Marco Wiles has branched out again on Westheimer. This time in the former Café Montrose location near Mandell. In fact, the Café Montrose sign is still on the marquee of this rather run down strip shopping center. Billed as a wine bar with small plates, this place feels more like a restaurant than a bar. And don’t expect the fun vibe of Dolce Vita’s old house. The limited bar area (not much space if there’s a wait for tables) and low ceilings, lend to a low key ambiance. The menu, which requires some translation even for a foodie, is all in Italian, as is the wine list. The prices are reasonable, similar to Dolce Vita. The service was friendly, knowledgeable and prompt (with the exception of refilling the water glasses; note to waiter: it’s not just the bus help’s job).
The menu bears similarities to Dolce Vita in that there’s an array of meats, cheeses, vegetables, fried items, salads, risottos, and pastas. Panini replace the pizza. We particularly like the vegetables at Dolce Vita, but we weren’t as excited with the two we tried here. We wanted to try something new — cardoons — which look like celery, taste similarly bland although they allegedly taste like artichokes, and were poached in what seemed to be cold broth reminiscent of vegetable soup. Not to our liking. The beets were baked in parchment with goat cheese and hazelnuts. Sounds good, but didn’t quite hit the mark for us. Too bland and the hazelnuts were raw.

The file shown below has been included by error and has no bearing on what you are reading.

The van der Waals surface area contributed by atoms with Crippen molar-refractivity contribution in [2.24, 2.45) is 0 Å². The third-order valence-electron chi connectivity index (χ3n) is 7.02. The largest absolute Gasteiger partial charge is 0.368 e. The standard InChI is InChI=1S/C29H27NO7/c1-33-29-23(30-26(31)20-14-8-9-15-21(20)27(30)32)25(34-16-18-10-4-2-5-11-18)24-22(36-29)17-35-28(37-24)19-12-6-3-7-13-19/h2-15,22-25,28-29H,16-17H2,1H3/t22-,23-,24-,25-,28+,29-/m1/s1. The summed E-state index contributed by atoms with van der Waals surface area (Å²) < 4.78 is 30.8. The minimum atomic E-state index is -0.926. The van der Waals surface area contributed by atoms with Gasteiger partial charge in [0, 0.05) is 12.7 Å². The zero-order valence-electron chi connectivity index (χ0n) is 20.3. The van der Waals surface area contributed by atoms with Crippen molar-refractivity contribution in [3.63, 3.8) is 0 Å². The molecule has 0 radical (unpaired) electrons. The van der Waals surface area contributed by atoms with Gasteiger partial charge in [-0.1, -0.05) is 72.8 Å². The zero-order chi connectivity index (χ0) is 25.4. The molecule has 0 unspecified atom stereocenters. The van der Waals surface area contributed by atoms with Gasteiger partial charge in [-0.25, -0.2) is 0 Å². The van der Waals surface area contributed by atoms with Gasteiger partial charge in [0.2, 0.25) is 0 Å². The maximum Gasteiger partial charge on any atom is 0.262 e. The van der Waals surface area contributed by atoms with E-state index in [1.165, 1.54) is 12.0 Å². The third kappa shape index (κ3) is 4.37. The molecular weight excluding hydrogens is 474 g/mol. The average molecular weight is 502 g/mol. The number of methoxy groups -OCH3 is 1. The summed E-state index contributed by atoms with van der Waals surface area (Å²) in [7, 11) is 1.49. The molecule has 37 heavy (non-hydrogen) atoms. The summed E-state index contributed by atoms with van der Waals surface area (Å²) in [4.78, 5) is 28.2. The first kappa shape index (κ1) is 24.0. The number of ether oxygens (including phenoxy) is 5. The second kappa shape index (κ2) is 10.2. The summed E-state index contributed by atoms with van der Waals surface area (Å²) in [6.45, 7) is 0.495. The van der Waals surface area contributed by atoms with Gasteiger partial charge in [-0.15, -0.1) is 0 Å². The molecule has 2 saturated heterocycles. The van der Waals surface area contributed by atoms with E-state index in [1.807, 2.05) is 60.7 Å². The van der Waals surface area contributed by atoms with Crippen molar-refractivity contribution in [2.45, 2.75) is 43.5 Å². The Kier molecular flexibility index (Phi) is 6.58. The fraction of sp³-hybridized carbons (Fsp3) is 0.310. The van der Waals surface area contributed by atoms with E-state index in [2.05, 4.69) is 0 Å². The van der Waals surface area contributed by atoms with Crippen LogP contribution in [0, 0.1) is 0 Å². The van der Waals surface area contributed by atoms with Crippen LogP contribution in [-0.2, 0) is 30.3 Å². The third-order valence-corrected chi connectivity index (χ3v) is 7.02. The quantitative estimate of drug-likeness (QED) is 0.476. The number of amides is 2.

One of us was intrigued by the risotto with chicken livers although combining with yellow squash seems odd. But we opted for predictability for at least one dish. We ordered the tagliarini in a parmesan cream sauce with bits of pancetta(?). Served in a piping hot dish straight out of the oven (the pastas are listed on the menu under “forno”), the dish was appropriately decadent and delicious. We also enjoyed the panini special which included homemade pork cheek sausage and fontina cheese. We love cured meats and cheese, so we may go more that direction if we return. But only after we first go back to Dolce Vita for our fix of egg truffle toast.
Open only in the evenings, parking is available in front of the restaurant, and we understand there’s a valet on the weekends. We felt for the owner of the adjacent laudromat who stood in the parking lot blocking two spaces for his customers.
UPDATED REVIEW — JULY 2009
Buoyed by the great things we’d heard about Randy Rucker’s arrival as chef at the Rainbow Lodge, we successfully bid at a charity auction for Sunday brunch at this long-time Houston establishment. It does seem somewhat of a culinary oxymoron for Chef Rucker, founder of the short-lived, not quite ready for Houston laidback manor, to have landed at a restaurant with a reputation that is anything but food forward, and that is housed in a very non-trendy log cabin in Northwest Houston. And we don’t mean the developing restaurant row on Washington Avenue.